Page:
peter jackson

The third and final entry in The Hobbit trilogy is by far the strongest of the three. It gives a faithful and lovingly-crafted foray into Middle Earth for fans of the book and new fans alike, while being able to incorporate lore from other writings of Tolkien into the mix and tying all six films together as a unit, binding them with common story elements and ties to each other.


Of course, the film is full of familiar characters and cutting-edge computer-animated action scenes, yet at times this two-and-a-half-hour middle chapter lacks urgency and its easy to feel the running time.


West of Memphis is a documentary that distills 19 years of a witch hunt, a grass roots movement, lost leads, confusion, countless appeals, and hope into one remarkable movie that is hellbent on setting the record straight. Co-produced by Peter Jackson, one of many WM3 supporters who lent not only his money and time but considerable investigative effort to free the wrongly convicted Echols, Jason Baldwin, and Jessie Misskelley, it is a film with enough fervor for all three Paradise Lost movies.


Eric, Trevan and Trey return to talk about Oz the Great and Powerful, West of Memphis and Don’t Stop Believin: Everyman’s Journey. Is Sam Raimi’s first film in four years worth the wait? Is James Franco a worthy Oz? Does West of Memphis provide some needed closure or shed additional light on The West Memphis Three? Tune [...]


Some honorable mentions that didn’t quite clear the quality bar included Holes, The Indian in the Cupboard, Watership Down, Stuart Little, Where the Red Fern Grows, Little Red Riding Hood, Bridge to Terabithia, Winnie the Pooh (2011), Horton Hears a Who, Coraline, Curious George (2006), How the Grinch Stole Christmas, Charlotte’s Web, and Hook (Peter Pan deserves better).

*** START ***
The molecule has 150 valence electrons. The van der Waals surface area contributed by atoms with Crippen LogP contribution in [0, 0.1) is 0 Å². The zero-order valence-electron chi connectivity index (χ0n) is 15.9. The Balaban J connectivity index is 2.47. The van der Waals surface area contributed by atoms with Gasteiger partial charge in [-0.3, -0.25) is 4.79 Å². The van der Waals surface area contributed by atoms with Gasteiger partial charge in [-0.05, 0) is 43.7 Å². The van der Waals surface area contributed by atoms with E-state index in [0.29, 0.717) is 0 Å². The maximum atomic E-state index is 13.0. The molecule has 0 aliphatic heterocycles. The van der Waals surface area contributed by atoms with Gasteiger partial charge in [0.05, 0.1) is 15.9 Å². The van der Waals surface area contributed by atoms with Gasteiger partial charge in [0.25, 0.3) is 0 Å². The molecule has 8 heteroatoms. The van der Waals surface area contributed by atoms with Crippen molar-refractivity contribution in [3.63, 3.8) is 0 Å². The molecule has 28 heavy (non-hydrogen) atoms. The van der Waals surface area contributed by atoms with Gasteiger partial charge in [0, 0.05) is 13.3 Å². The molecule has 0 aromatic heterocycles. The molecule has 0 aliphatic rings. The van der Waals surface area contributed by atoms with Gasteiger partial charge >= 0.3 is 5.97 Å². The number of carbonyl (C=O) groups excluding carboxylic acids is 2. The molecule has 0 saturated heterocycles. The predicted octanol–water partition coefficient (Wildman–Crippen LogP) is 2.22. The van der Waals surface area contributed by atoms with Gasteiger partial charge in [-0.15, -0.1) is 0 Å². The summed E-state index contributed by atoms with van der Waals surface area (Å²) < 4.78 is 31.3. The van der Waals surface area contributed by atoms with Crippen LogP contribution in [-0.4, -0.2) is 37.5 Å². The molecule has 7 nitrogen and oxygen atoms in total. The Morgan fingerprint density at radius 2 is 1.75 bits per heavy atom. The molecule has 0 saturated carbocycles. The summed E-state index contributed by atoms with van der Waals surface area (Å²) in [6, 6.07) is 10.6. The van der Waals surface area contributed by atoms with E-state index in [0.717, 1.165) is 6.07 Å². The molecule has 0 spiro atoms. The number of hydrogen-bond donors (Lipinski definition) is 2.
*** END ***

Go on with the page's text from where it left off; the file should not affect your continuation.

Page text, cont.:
This week Eric, Trevan and Trey return to Middle-earth with Peter Jackson for a lengthy discussion of The Hobbit: An Unexpected Journey before moving on to Sacha Gervasi‘s take on Alfred Hitchcock in the appropriately titled film, Hitchcock. Is the return to The Shire and Rivendell worth your time? Is 48 Frames-per-Second filmmaking the downfall of [...]


‘The Hobbit: An Unexpected Journey’ could have felt like a visit from an old friend, but sadly it doesn’t.


Despite some minor missteps, watching The Hobbit: An Unexpected Journey feels like welcoming an old friend into your home. He may ramble a bit and slightly overstay his welcome, but hanging out with him reminds you of why you’re friends in the first place.


The Adventures of Tintin offers calorie-free empty thrills.


For 1 Year, 100 Movies, contributor/filmmaker Trey Hock is watching all of AFI’s 100 Years, 100 Movies list (compiled in 2007) in one year. His reactions to each film are recorded here twice a week until the year (and list) is up! I have little doubt that #50 on AFI’s list of the best American [...]


Making films about the “afterlife” can be tricky. Director Peter Jackson (“King Kong,” “The Lord of the Rings”) is wrangling with this potentially divisive subject matter and the prospect of adapting a beloved book with his newest film “The Lovely Bones.” The end result is a movie that feels like several disjointed parts rather than [...]


Eric and J.D. represent the two opposite ends of the raging debate over Peter Jackson’s “King Kong,” calling it both ‘deep’ and ‘flatulent’ just mere seconds apart.